Promoting cessation and a tobacco free future: willingness of pharmacy students at the University of Lagos, Nigeria
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Department of Clinical Pharmacy and Biopharmacy, Faculty of Pharmacy, University of Lagos, Idi Araba Campus, Lagos, Nigeria
Department of Community Health, College of Medicine, University of Lagos, Idi Araba Campus, Lagos, Nigeria
Medical Department, UACN Plc, Lagos, Nigeria
Pharmacy Department, Wesley Guild Hospital, Ilesha, Nigeria
Submission date: 2009-05-07
Acceptance date: 2009-08-22
Publication date: 2009-08-22
Tobacco Induced Diseases 2009;5(August):13
Tobacco use is projected to cause nearly 450 million deaths worldwide during the next 50 years. Health professionals can have a critical role in reducing tobacco use. Therefore, one of the strategies to reduce the number of smoking-related deaths is to encourage the involvement of health professionals in tobacco-use prevention and cessation counseling. As future health care providers, pharmacy students should consider providing assistance to others to overcome tobacco use and be involved in promoting a tobacco free future as part of their professional responsibility. This research was to determine the knowledge of tobacco/smoking policy, willingness to be involved in tobacco cessation, attitude to keeping a tobacco free environment and the smoking habit among pharmacy students at the University of Lagos.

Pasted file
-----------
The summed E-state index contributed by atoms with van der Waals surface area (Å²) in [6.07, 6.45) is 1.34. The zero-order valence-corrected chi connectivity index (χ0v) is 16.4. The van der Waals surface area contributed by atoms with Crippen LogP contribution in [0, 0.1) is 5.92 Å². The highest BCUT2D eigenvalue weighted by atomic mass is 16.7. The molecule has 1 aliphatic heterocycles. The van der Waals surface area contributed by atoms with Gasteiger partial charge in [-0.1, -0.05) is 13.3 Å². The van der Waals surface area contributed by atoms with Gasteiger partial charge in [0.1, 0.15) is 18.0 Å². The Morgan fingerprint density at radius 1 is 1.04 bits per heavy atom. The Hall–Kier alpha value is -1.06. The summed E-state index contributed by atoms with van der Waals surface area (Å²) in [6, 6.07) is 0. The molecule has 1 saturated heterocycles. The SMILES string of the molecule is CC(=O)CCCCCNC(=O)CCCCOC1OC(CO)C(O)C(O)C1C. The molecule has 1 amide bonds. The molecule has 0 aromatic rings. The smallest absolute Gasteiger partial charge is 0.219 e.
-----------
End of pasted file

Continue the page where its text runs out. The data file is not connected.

Data was collected by the use of self administered questionnaire which was aimed at assessing their smoking habit, determining their knowledge and attitude to smoking policy and willingness to be involved in smoking cessation. The population sample was all the pharmacy students in their professional years (200 to 500 Levels) at Idi-Araba Campus of the University of Lagos.

Out of 327 qualified participants, 297 responded to the questionnaire which was about 91% participation rate but out of these only 291 questionnaires were useful which came to 89%. There seemed to be no statistically significant difference between the smoking habits among the different levels (p > 0.05). Overall, the current smoking prevalence was 5.5% which is lower than the national prevalence rate of 8.9%. Awareness of WHO FCTC global tobacco treaty was low (9.3%) among pharmacy students but they agreed that pharmacists and pharmacy students should be involved in quit smoking program (93.1%) and they were willing to be involved in helping smokers to quit (85.9%). Majority agreed that smoking should not be permitted in pharmacies (87.9%) and at pharmacy students' events (86.9%).

From this study it can be concluded that smoking prevalence is low among pharmacy students at the University of Lagos. Awareness of global policy is low but they are willing to be involved in smoking cessation and promoting a tobacco free future.

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